By trading her way with the World which is growing, she will look after future generations and make sure they are not burdened with unnecessary debts, the kind currently amassed especially in the beleaguered economies of the eurozone. It will be a truly powerful leap of faith, the kinds which this nation throughout her history has shown herself to be capable of.

This is how Britain stayed ahead of the curve, especially when it came to facing the less glorious parts of her history such as slavery and colonialism. Any wonder that the three nations predicted to lead the Word in the 21st century are all former British colonies? That the fastest growing conomies in Africa or its best governed nations, are former British colonies?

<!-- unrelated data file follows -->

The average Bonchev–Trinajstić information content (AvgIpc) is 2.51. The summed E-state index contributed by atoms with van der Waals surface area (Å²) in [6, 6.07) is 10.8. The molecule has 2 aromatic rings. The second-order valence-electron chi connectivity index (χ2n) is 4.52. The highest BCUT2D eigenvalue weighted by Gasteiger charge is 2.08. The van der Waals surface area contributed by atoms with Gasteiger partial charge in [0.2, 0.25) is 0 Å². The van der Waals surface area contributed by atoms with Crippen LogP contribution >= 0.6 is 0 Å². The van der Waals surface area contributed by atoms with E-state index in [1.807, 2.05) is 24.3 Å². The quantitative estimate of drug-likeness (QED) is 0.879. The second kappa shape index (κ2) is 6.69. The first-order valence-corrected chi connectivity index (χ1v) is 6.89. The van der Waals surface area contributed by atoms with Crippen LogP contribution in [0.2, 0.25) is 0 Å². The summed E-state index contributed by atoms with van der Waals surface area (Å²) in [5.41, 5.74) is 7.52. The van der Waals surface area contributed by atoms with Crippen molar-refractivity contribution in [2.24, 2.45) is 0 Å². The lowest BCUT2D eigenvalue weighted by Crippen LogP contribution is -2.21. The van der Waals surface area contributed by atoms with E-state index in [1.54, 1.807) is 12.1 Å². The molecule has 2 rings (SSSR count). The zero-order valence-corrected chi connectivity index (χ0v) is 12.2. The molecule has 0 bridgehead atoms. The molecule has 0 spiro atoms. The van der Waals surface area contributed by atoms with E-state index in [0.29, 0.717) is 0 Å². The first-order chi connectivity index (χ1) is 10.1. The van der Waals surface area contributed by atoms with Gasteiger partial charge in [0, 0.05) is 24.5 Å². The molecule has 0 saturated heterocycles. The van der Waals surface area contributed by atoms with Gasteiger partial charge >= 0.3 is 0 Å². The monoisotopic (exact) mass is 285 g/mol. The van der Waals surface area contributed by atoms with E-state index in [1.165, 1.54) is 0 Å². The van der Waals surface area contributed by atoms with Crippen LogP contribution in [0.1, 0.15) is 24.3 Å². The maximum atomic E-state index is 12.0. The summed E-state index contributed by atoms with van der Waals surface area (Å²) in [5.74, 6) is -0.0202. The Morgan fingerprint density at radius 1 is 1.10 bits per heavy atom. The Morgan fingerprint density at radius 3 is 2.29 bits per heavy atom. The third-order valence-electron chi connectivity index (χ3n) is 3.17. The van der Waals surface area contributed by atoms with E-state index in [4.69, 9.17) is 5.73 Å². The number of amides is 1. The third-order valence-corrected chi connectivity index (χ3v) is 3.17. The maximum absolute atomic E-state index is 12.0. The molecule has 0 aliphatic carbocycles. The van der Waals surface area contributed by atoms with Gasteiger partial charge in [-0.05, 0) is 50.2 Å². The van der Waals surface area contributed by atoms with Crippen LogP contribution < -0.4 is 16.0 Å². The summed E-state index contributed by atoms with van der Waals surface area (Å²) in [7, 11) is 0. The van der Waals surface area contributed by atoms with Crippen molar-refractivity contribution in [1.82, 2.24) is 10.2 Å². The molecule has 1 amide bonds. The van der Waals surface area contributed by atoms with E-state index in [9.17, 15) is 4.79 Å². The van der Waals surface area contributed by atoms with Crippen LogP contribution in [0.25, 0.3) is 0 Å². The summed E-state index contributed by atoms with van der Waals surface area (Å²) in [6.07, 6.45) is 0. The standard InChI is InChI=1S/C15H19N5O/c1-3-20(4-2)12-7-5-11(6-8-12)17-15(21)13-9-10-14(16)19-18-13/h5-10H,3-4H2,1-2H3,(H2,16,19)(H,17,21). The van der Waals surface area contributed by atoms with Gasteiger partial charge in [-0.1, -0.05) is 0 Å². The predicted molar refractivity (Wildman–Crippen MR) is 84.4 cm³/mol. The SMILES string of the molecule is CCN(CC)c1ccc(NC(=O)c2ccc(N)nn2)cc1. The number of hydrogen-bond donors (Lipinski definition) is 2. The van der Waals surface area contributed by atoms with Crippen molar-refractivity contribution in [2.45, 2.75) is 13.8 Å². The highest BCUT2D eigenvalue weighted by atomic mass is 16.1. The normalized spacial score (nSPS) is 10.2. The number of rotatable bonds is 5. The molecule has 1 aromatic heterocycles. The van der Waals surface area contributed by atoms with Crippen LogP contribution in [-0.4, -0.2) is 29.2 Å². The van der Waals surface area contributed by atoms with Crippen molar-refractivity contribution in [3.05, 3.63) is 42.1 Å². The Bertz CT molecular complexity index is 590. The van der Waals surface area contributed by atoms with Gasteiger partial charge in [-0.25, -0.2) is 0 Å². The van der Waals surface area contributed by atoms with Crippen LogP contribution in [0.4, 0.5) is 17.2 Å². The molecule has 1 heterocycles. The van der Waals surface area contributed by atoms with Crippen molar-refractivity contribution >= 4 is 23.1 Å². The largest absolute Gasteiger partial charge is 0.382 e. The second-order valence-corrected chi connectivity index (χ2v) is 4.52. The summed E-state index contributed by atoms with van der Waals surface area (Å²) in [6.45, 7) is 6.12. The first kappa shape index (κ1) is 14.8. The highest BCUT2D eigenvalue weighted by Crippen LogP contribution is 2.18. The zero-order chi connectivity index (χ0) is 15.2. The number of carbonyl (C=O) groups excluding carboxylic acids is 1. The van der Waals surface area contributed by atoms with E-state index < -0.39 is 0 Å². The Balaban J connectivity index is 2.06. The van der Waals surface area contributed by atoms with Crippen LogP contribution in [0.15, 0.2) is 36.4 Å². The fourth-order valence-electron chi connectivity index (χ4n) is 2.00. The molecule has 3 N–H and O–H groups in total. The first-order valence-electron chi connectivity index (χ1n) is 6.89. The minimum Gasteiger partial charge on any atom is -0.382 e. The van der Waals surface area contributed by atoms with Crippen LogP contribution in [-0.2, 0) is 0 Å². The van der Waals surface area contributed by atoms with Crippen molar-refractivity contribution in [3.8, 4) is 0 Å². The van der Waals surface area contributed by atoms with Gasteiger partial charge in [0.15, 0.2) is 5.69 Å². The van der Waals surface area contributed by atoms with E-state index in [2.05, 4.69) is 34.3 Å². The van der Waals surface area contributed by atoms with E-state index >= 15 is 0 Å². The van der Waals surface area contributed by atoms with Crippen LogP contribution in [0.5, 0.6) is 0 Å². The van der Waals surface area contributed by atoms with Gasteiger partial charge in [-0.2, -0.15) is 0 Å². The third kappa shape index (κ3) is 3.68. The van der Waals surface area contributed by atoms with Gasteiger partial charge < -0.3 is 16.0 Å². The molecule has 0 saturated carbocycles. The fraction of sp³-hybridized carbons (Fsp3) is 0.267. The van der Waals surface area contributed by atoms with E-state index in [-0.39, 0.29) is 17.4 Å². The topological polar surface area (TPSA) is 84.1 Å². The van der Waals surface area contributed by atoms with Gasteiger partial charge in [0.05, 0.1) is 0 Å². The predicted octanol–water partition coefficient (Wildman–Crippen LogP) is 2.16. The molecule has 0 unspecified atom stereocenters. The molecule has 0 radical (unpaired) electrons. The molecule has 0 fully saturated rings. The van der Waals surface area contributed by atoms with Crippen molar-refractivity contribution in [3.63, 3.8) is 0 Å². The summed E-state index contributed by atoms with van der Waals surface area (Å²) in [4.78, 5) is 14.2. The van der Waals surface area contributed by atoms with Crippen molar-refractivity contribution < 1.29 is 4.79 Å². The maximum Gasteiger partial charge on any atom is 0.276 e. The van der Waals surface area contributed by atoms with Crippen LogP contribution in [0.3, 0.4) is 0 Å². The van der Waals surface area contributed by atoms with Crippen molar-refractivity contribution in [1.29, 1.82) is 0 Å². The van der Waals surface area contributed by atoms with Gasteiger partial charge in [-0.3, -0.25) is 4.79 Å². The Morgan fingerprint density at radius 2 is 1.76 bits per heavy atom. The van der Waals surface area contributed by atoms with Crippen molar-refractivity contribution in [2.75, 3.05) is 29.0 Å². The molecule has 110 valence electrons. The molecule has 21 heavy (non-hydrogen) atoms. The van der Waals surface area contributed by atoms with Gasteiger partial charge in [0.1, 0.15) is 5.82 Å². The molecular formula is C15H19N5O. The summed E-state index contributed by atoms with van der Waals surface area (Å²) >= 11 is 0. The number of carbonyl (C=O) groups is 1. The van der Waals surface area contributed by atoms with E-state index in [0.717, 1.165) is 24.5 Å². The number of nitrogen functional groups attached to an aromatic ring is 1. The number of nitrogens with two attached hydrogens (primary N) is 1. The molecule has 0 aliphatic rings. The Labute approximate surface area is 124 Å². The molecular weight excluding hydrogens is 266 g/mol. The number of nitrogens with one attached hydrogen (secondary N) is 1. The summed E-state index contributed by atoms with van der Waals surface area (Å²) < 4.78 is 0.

This is the critical look which the Pan-Africanist in me takes at British history and its legacy in my land of origin. It does not absolve Britain of the darker moments of its history.  I believe there comes a point when this nation will have to acknowledge publicly its responsibility as part of a global system, which stripped away Afro descendants of the soul which in the 21st century they are trying to piece together.